** TIP – Now that I’m making smoothies for my hubby and me every day, I’ve come up with a few strategies to help me manage the process.  Since I don’t want to have to spend a lot of time on this every morning, I’ve started prepping everything I need on Sunday afternoon.  I wash, measure and divide the berries into Ziploc bags which then go into the freezer – freezing the berries works even better than using fresh since we like cold smoothies.  Then the kale is removed from the stalks and the large veins are removed, it’s washed and placed into a large plastic container and placed into the fridge.  Once this is done, I’m ready for the week.  Spending 20 minutes on this on the weekend saves me at least 5-10 minutes every morning.


Saturday, 1 September 2012

Welcome to Building Beautiful

It's the beginning of September, the beginning of a new school year, and a the beginning of a new project for the two of us.   This blog is about finding the best parts in life.  Not settling for average.  It's about participating relentlessly in the task of making this the most beautiful life possible.

So who are we?   We are friends who are lucky enough to be related.   We are both at a point where chasing this beautiful life nourishes, inspires, motivates and excites us.

This is us in a nutshell:

Jess in 10:  Always chooses the sparkly thing.  Isn't the girl in the boat.   Highlights when reading anything 90% of the time.   Loves to cook.   Unnatural love of squirrels and blank notebooks.   Thinks big hair and lipstick are as good as war paint.  Is not musically inclined.  Whatsoever.   Anthropomorphizes all animals (or nouns in general). All the time.  Happy moods are accompanied by a off-tune sung narrative [ref above].   Has a tiny but fiercely loyal family.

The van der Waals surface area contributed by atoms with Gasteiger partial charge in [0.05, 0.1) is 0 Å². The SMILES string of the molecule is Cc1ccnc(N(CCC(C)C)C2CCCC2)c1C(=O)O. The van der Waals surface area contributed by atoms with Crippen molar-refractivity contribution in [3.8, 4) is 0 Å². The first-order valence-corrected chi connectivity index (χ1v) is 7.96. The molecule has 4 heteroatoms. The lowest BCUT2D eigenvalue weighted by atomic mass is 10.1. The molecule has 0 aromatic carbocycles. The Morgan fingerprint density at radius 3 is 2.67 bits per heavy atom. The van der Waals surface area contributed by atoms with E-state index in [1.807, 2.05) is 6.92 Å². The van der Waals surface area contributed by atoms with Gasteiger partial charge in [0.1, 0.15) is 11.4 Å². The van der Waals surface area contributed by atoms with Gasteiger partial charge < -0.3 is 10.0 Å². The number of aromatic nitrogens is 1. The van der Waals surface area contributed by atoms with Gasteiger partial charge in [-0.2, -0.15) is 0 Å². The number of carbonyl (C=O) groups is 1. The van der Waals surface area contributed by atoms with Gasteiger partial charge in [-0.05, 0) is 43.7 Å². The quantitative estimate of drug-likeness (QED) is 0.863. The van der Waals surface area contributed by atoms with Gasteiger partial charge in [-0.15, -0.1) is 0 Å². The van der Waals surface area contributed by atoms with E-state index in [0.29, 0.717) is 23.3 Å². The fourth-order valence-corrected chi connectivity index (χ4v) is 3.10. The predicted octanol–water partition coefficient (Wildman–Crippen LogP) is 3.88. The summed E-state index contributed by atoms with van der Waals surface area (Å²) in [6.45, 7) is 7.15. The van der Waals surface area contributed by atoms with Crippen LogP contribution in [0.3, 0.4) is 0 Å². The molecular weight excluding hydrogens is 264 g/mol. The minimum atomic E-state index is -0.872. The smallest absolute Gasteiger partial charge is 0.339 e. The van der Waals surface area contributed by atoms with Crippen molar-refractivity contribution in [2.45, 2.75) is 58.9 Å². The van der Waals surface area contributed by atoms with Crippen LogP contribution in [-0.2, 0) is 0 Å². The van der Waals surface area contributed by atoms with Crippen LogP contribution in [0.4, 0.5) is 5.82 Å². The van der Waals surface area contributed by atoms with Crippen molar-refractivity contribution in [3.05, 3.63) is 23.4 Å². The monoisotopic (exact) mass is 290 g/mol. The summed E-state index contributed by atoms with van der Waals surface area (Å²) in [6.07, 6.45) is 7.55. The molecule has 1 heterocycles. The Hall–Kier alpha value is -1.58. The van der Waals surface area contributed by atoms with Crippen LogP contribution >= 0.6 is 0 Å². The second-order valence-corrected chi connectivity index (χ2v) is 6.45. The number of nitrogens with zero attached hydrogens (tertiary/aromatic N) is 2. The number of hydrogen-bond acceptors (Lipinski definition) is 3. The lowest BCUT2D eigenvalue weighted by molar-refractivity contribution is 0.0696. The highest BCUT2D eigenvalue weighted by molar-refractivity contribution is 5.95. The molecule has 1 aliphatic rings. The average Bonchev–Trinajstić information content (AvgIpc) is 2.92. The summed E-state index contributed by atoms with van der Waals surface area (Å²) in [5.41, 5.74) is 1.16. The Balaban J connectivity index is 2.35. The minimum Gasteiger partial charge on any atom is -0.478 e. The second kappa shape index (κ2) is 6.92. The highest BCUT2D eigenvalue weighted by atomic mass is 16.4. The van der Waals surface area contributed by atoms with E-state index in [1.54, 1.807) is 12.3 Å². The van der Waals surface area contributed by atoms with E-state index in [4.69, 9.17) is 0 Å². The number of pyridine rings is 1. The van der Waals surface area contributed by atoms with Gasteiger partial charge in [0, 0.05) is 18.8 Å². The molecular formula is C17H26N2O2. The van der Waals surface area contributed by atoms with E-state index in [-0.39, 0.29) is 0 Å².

Shannon in 10: Married into an incredible family 5 years ago.  Loves the smell of the ocean.   Has mastered the art of procrastination.  Feels separation anxiety when she gets rid of books.  Has a serious love/hate relationship with her old home.  Uses baking as diy therapy. Tries to resist brand names. Believes every day needs laughter and a good cup of tea.  Loves the sound of rain, champagne corks popping, and the quasi-meow the cat makes.  No matter how tough a day is, she still loves her job.

Shannon & Jess